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FindLaw columnist Eric Sinrod writes regularly in this section on legal developments surrounding technology and the internet.
Earthquakes can be devastating in terms of their destructive impacts. For decades, there have been scientific efforts seeking to predict earthquakes. If an earthquake could be predicted reliably in advance, people could be warned and they potentially could move toward safety before the earthquake strikes.
Unfortunately, earthquake prediction efforts generally have not met with success. But what about fiber optic cables -- the very cables that deliver internet connectivity -- can they help when it comes to earthquake detection?
As we know, and as explained in a recent article in PopularMechanics.com, fiber optic cables carry information almost at the speed of light. These cables are used by telecommunications companies all across the globe. And they also are implemented by oil and gas companies detect to tiny quakes that result from drilling equipment. These companies use the "backscatter property" of the cables to monitor the actual movement of cables and to detect seismic events.
Following on, researchers at Stanford University have put in place a three-mile optical fiber loop around the Stanford campus. And by employing this fiber network they have been able to detect 800 seismic events, including 1.6 and 1.8 Richter scale local earthquakes as well as a recent earthquake as far away as Mexico, according to PopularMechanics.com.
This could translate to mean that scientists potentially could piggyback on existing fiber optic cables that telecommunications companies already have put in place around the U.S. to detect earthquakes.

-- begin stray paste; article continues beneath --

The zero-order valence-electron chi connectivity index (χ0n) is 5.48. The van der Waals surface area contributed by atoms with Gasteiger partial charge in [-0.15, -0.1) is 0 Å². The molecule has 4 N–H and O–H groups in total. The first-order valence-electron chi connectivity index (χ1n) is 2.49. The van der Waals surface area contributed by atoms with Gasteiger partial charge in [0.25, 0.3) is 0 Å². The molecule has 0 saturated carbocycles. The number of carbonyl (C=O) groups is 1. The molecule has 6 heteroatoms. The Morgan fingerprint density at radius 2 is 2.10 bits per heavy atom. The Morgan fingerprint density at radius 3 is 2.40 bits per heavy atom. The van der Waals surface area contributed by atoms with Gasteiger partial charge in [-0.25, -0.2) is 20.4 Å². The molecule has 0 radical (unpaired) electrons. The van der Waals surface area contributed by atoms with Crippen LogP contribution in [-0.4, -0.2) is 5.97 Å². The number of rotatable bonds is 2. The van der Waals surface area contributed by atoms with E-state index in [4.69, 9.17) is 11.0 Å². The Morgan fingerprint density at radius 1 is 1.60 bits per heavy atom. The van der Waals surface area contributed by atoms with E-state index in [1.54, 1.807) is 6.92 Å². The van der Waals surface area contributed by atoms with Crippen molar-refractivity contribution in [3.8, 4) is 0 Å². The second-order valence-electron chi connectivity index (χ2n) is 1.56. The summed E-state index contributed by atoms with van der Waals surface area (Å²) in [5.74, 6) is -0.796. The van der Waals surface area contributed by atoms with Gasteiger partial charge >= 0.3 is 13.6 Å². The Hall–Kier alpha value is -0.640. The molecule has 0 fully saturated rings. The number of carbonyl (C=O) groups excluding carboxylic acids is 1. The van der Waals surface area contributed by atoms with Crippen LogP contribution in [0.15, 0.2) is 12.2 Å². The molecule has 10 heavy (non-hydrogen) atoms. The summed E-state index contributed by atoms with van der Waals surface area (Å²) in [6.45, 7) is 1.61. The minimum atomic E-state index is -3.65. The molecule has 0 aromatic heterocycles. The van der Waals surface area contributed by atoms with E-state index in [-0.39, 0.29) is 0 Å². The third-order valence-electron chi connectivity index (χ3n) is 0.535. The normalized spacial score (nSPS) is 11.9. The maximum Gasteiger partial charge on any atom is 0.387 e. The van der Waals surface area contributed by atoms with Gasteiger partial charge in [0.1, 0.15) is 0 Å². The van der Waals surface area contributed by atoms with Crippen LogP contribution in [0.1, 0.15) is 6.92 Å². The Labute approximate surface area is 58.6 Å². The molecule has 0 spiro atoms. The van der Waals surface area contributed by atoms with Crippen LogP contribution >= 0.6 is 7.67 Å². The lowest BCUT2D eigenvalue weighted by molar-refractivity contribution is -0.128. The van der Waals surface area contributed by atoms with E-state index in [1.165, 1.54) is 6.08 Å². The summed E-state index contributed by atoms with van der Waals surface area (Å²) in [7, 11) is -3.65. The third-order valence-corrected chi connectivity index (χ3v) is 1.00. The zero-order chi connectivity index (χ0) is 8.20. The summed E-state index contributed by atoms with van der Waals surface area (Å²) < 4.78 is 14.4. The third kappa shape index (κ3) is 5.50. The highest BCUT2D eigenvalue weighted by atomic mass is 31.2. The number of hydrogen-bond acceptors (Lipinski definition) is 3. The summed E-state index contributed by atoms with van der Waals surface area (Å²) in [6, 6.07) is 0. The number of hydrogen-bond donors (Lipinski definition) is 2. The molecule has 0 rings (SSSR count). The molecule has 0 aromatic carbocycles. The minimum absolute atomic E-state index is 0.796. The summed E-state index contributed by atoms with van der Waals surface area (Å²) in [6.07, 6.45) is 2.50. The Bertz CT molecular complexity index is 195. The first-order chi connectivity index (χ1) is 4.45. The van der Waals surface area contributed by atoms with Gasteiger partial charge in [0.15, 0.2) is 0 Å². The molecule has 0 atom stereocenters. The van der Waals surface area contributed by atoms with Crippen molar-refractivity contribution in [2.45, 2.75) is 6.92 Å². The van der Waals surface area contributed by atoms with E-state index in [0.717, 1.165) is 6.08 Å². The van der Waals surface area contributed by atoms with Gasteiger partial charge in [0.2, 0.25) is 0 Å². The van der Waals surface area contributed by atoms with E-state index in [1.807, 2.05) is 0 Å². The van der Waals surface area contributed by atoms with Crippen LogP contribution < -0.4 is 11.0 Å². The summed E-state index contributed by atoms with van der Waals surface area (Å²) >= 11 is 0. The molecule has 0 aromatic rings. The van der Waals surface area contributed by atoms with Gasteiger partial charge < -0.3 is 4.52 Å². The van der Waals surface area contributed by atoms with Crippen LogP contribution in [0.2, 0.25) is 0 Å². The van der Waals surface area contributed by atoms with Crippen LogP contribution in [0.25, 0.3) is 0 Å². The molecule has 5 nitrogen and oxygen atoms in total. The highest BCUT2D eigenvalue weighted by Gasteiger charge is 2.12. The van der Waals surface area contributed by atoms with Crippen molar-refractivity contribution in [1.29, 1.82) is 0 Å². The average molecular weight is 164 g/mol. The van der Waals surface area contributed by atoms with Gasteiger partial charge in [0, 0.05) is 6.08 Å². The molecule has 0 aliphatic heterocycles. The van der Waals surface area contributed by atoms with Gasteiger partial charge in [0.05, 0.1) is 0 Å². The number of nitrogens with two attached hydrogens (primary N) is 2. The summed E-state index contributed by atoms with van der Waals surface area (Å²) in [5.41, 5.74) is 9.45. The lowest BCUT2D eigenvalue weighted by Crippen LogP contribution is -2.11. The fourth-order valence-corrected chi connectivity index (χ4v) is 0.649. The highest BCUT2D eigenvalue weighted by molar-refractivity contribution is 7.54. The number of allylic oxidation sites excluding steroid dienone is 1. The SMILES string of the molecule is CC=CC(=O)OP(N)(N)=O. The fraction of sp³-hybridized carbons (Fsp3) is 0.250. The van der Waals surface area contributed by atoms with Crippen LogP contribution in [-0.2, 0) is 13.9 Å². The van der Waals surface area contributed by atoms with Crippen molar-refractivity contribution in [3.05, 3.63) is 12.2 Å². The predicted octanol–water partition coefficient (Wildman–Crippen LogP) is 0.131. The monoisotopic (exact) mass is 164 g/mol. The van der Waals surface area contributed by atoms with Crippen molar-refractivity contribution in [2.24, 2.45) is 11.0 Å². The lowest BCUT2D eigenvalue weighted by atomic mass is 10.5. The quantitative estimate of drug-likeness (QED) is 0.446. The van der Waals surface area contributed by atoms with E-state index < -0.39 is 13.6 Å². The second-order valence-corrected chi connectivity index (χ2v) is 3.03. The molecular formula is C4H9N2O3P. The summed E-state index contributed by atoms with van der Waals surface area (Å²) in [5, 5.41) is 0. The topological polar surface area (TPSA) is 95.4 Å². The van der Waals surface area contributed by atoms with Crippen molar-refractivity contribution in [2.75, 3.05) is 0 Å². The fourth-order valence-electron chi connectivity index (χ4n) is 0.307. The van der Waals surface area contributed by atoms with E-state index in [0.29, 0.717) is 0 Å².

It is important to note that these cables would not be as sensitive as traditional seismometers, but but they are less expensive and provide a broader detection network, as pointed out by PopularMechanics.com.
It remains to be seen how much advance warning of earthquakes fiber optic cables would provide if they are employed to detect earthquakes. Yet, even a warning of a matter of minutes could save many lives in an urban area.
Eric Sinrod (@EricSinrod on Twitter) is a partner in the San Francisco office of Duane Morris LLP, where he focuses on litigation matters of various types, including information technology and intellectual property disputes. You can read his professional biography here. To receive a weekly email link to Mr. Sinrod's columns, please email him at firstname.lastname@example.org with Subscribe in the Subject line. This column is prepared and published for informational purposes only and should not be construed as legal advice. The views expressed in this column are those of the author and do not necessarily reflect the views of the author's law firm or its individual partners.
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